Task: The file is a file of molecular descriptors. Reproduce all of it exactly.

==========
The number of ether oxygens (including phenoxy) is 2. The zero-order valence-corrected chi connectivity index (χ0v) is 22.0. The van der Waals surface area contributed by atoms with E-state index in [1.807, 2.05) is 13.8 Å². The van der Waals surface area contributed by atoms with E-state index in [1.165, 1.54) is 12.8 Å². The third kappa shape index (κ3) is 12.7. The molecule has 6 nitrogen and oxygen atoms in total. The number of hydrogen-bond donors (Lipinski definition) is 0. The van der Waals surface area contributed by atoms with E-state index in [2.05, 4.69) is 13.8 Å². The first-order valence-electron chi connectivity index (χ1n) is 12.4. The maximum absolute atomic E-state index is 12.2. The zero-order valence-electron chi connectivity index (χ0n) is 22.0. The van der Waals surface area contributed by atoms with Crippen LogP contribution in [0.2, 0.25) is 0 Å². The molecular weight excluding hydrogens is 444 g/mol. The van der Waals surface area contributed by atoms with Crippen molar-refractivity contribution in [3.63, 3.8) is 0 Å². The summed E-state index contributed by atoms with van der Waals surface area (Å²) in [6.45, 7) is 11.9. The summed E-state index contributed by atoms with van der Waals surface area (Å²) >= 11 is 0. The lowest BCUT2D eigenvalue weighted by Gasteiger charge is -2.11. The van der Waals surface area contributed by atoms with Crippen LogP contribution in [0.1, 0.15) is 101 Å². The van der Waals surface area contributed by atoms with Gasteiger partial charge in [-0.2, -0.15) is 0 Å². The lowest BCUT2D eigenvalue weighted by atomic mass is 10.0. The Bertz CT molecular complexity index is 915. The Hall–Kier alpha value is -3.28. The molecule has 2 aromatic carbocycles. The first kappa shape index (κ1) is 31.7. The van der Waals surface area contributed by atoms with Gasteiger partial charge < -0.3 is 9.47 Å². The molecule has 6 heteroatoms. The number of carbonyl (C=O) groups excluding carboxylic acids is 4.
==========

The number of ether oxygens (including phenoxy) is 2. The zero-order valence-corrected chi connectivity index (χ0v) is 22.0. The van der Waals surface area contributed by atoms with E-state index in [1.807, 2.05) is 13.8 Å². The van der Waals surface area contributed by atoms with E-state index in [1.165, 1.54) is 12.8 Å². The third kappa shape index (κ3) is 12.7. The molecule has 6 nitrogen and oxygen atoms in total. The number of hydrogen-bond donors (Lipinski definition) is 0. The van der Waals surface area contributed by atoms with E-state index in [2.05, 4.69) is 13.8 Å². The first-order valence-electron chi connectivity index (χ1n) is 12.4. The maximum absolute atomic E-state index is 12.2. The zero-order valence-electron chi connectivity index (χ0n) is 22.0. The van der Waals surface area contributed by atoms with Crippen LogP contribution in [0.2, 0.25) is 0 Å². The molecular weight excluding hydrogens is 444 g/mol. The van der Waals surface area contributed by atoms with Crippen molar-refractivity contribution in [3.63, 3.8) is 0 Å². The summed E-state index contributed by atoms with van der Waals surface area (Å²) in [6.45, 7) is 11.9. The summed E-state index contributed by atoms with van der Waals surface area (Å²) >= 11 is 0. The lowest BCUT2D eigenvalue weighted by Gasteiger charge is -2.11. The van der Waals surface area contributed by atoms with Crippen LogP contribution in [0.1, 0.15) is 101 Å². The van der Waals surface area contributed by atoms with Gasteiger partial charge in [-0.2, -0.15) is 0 Å². The lowest BCUT2D eigenvalue weighted by atomic mass is 10.0. The Bertz CT molecular complexity index is 915. The Hall–Kier alpha value is -3.28. The molecule has 2 aromatic carbocycles. The first kappa shape index (κ1) is 31.7. The van der Waals surface area contributed by atoms with Gasteiger partial charge < -0.3 is 9.47 Å². The molecule has 6 heteroatoms. The number of carbonyl (C=O) groups excluding carboxylic acids is 4.